Grandma's relied on her laundry secrets to get her clothes clean and mended. She didn't have our modern conveniences like automatic washing machines, clothes dryers, and reliable dry cleaning. She had her washtub, washboard, and clothesline.
However, thanks to the old fashioned cleaning tips she collected, her laundry was always fresh, clean, and stain free. Now, you can experiment with using the same methods on your stubborn laundry problems.
Young's Demonstrative Translation of Scientific Secrets (1861)
Buckeye Cookery and Practical Housekeeping (1877)
The White House Cook Book (1913)
Mom's Recipe Scrapbooks (1920s
The Perry Home Cook Book (1920)
Saturate well in tomato juice; it is also an excellent thing to remove stains from the hands.
As soon as claret is spilt, cover spot with salt. Let stand a few minutes, then rinse in cold water.
Try rubbing them with the yolk of egg before washing.
Pour boiling water over stained surface, having it fall from a distance of three feet. This is a much better way than dipping stain in and out of hot water; or wring articles out of cold water and hang out-of-doors on a frosty night.
Never put away clean clothes without examining every piece to see whether they are in any way out of order. Much time is saved later.
A unique way of mending a woolen or silk dress in which a round hole has been torn, and where only a patch could remedy matters, is the following:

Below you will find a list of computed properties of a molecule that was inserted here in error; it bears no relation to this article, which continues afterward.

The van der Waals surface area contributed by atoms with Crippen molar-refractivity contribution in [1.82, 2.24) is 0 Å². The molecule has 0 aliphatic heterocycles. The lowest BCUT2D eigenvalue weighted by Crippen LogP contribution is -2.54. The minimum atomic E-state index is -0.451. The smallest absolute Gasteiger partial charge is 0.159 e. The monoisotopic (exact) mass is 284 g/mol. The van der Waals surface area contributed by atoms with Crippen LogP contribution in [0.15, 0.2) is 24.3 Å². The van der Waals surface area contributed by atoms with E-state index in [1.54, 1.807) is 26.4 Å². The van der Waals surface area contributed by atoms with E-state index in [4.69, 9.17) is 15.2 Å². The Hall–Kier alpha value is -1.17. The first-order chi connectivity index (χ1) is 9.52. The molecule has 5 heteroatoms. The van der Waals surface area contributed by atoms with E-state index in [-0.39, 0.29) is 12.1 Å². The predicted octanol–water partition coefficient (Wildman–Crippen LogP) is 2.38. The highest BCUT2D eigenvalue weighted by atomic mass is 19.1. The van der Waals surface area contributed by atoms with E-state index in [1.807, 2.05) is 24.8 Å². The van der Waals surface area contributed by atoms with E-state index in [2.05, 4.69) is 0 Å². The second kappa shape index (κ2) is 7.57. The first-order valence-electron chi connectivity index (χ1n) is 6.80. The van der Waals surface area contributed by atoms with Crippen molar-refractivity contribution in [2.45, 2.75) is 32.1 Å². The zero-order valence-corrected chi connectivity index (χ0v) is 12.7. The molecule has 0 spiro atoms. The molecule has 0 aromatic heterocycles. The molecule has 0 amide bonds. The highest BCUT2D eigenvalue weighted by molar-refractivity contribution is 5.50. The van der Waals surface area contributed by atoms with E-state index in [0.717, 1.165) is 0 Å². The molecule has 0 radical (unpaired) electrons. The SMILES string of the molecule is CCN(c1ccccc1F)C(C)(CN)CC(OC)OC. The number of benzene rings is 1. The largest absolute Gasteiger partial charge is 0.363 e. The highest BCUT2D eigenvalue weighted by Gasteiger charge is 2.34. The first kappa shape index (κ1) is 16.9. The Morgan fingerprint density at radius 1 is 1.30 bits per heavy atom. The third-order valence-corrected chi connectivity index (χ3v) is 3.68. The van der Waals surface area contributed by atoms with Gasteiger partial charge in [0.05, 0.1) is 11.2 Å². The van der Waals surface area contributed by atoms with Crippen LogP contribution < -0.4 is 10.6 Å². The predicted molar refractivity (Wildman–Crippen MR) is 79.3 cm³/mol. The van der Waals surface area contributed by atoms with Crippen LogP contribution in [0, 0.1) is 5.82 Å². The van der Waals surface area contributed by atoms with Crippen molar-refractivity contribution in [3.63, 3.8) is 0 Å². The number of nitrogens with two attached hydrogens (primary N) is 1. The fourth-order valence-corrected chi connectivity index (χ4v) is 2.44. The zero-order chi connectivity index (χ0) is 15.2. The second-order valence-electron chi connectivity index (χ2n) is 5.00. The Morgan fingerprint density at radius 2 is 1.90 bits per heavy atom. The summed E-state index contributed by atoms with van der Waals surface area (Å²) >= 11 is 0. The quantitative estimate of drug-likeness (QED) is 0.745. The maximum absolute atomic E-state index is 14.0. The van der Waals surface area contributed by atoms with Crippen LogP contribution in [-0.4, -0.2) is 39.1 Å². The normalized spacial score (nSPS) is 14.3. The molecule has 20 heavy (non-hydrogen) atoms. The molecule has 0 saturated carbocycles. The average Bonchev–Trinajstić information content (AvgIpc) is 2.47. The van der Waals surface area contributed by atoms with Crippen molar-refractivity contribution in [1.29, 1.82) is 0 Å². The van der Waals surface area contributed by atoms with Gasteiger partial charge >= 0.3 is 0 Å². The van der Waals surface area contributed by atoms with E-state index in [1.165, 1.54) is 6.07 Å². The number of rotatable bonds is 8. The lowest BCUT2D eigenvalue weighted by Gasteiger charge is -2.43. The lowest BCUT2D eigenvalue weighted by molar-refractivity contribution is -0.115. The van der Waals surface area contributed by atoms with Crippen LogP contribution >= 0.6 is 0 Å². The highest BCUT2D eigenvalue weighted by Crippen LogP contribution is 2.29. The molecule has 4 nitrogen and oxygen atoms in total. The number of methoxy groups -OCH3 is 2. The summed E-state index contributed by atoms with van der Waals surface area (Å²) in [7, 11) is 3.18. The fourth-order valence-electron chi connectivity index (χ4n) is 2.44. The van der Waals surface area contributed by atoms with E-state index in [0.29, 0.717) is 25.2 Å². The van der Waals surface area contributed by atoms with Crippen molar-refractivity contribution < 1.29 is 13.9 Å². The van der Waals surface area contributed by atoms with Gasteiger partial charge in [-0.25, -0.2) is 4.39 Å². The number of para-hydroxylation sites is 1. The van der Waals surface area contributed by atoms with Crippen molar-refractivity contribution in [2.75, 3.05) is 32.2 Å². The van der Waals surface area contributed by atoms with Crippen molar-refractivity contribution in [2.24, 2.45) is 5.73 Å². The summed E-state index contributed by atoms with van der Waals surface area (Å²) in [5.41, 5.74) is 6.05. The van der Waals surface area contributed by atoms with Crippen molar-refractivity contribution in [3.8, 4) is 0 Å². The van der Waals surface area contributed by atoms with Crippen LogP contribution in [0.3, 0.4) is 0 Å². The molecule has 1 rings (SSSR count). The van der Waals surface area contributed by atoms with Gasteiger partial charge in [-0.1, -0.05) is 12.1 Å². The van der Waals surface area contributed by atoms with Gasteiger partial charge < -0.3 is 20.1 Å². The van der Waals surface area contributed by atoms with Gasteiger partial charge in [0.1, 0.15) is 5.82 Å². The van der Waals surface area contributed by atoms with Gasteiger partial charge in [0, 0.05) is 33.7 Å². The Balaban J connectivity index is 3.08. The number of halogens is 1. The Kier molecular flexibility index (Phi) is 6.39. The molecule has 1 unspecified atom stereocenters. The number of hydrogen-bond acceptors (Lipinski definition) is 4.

The frayed portions around the tear should be carefully smoothed, and a piece of the material, moistened with very thin mucilage, placed under the hole. A heavy weight should be put upon it until it is dry, when it is only possible to discover the mended place by careful observation.
When sheets are beginning to wear in the middle, sew the selvage sides together and rip open the old seam, or tear in two and hem the sides.
Articles of clothing, or of any other character, which have become impregnated with bad-smelling substances, will be freed from them by burying for a day or two in the ground. Wrap up lightly before burying.
Two handy methods:
Mud stains on silk can generally be removed by rubbing with a piece of flannel.
Three clever methods to try:
Place a little water in a teakettle, and let it boil until there is plenty of steam from the spout; then, holding the crepe in both hands, pass it to and fro several times through the steam, and it will be clean and look nearly equal to new.
Add 1/4 to 1/2 cup of salt to the detergent when washing.
If applied immediately, powdered starch will take fruit stains out of table linen. Left on the spot for a few hours, it absorbs every trace of the stain.
Lemon juice and salt will remove ordinary iron rust.
For mildew stains or iron rust, mix together soft soap, laundry starch, half as much salt, and the juice of a lemon. Apply to the spots and spread the garment on the grass.
Rub the mildew spot with yellow soap, wash, and while wet rub powdered chalk into it and cover with chalk. Lay article on grass in sun, sprinkle with clear water. Repeat if necessary.